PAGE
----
(Photograph omitted)

Start your day with The Independent, sign up for daily news emails
ebooks
ebooksAn introduction to the ground rules of British democracy
Latest stories from i100
Have you tried new the Independent Digital Edition apps?
Independent Dating
and  

By clicking 'Search' you
are agreeing to our
Terms of Use.

iJobs Job Widget
iJobs Money & Business

Recruitment Genius: Sales Assistant / Buyer

£15000 - £17000 per annum: Recruitment Genius: This company offers a range of ...

Recruitment Genius: Customer Service Advisor

£15000 - £16000 per annum: Recruitment Genius: Customer Service Advisors are r...

SThree: Trainee Recruitment Consultant

£20000 - £25000 per annum + OTE £45K: SThree: SThree were established in 1986....

Recruitment Genius: Compliance Manager

£40000 - £60000 per annum: Recruitment Genius: A Compliance Manager is require...

Day In a Page

The Greek referendum exposes a gaping hole at the heart of the European Union – its distinct lack of any genuine popular legitimacy

Gaping hole at the heart of the European Union

Treatment of Greece has shown up a lack of genuine legitimacy
Number of young homeless in Britain 'more than three times the official figures'

'Everything changed when I went to the hostel'

Number of young homeless people in Britain is 'more than three times the official figures'
Compton Cricket Club

Compton Cricket Club

Portraits of LA cricketers from notorious suburb to be displayed in London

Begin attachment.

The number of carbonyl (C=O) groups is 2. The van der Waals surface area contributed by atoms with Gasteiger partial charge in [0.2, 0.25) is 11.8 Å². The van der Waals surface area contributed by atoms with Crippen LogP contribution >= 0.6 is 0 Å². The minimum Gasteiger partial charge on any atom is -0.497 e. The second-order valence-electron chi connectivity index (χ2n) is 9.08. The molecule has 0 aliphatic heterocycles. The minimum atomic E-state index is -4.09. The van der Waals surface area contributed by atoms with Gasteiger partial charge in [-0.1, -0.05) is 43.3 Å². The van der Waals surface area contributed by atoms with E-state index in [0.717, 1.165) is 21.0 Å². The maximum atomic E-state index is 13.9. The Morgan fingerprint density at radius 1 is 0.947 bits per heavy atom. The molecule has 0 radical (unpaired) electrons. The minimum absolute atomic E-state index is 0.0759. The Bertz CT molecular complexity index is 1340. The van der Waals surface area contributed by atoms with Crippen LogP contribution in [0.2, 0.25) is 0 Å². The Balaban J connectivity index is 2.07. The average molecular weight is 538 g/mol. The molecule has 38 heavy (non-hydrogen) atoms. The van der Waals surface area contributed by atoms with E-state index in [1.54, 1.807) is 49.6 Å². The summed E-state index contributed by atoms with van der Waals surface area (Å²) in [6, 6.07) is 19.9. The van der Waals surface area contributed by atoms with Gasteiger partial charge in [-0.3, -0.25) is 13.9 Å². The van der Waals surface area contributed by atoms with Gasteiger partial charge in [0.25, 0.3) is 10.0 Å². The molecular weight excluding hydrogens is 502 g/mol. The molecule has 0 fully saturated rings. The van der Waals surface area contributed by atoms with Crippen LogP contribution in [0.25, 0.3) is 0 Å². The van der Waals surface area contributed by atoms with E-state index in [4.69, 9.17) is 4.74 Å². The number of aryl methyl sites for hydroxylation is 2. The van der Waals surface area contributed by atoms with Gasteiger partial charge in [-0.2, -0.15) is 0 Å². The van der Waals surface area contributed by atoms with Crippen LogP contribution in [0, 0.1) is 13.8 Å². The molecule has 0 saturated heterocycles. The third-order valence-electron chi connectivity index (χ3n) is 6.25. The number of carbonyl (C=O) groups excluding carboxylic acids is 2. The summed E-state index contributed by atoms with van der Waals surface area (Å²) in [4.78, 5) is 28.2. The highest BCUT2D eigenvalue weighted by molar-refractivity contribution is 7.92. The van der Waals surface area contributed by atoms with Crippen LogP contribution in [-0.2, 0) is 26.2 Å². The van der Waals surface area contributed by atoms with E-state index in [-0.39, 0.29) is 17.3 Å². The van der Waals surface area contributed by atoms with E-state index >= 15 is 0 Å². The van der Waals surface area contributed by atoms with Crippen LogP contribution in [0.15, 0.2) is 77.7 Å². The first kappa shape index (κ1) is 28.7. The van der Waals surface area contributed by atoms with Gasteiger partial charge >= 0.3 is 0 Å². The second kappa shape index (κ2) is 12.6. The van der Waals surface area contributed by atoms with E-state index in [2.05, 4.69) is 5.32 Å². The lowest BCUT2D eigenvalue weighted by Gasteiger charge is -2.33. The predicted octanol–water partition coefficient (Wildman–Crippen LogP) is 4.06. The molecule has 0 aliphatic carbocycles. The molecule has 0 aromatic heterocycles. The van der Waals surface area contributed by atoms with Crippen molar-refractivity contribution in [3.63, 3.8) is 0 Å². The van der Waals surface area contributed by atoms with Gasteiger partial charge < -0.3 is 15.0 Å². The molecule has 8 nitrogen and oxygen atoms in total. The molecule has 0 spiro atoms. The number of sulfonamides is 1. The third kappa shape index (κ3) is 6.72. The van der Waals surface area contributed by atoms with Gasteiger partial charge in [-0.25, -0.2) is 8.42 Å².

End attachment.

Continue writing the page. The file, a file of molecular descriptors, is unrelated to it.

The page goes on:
London now the global money-laundering centre for the drug trade, says crime expert

Wlecome to London, drug money-laundering centre for the world

'Mexico is its heart and London is its head'
The Buddhist temple minutes from Centre Court that helps a winner keep on winning

The Buddhist temple minutes from Centre Court

It helps a winner keep on winning
Is this the future of flying: battery-powered planes made of plastic, and without flight decks?

Is this the future of flying?

Battery-powered planes made of plastic, and without flight decks
Isis are barbarians – but the Caliphate is a dream at the heart of all Muslim traditions

Isis are barbarians

but the Caliphate is an ancient Muslim ideal
The Brink's-Mat curse strikes again: three tons of stolen gold that brought only grief

Curse of Brink's Mat strikes again

Death of John 'Goldfinger' Palmer the latest killing related to 1983 heist
Greece debt crisis: 'The ministers talk to us about miracles' – why Greeks are cynical ahead of the bailout referendum

'The ministers talk to us about miracles'

Why Greeks are cynical ahead of the bailout referendum
Call of the wild: How science is learning to decode the way animals communicate

Call of the wild

How science is learning to decode the way animals communicate
Greece debt crisis: What happened to democracy when it’s a case of 'Vote Yes or else'?

'The economic collapse has happened. What is at risk now is democracy...'

If it doesn’t work in Europe, how is it supposed to work in India or the Middle East, asks Robert Fisk
The science of swearing: What lies behind the use of four-letter words?

The science of swearing

What lies behind the use of four-letter words?
The Real Stories of Migrant Britain: Clive fled from Zimbabwe - now it won't have him back

The Real Stories of Migrant Britain

Clive fled from Zimbabwe - now it won’t have him back
Africa on the menu: Three foodie friends want to popularise dishes from the continent

Africa on the menu

Three foodie friends want to popularise dishes from the hot new continent
Donna Karan is stepping down after 30 years - so who will fill the DKNY creator's boots?

Who will fill Donna Karan's boots?

The designer is stepping down as Chief Designer of DKNY after 30 years. Alexander Fury looks back at the career of 'America's Chanel'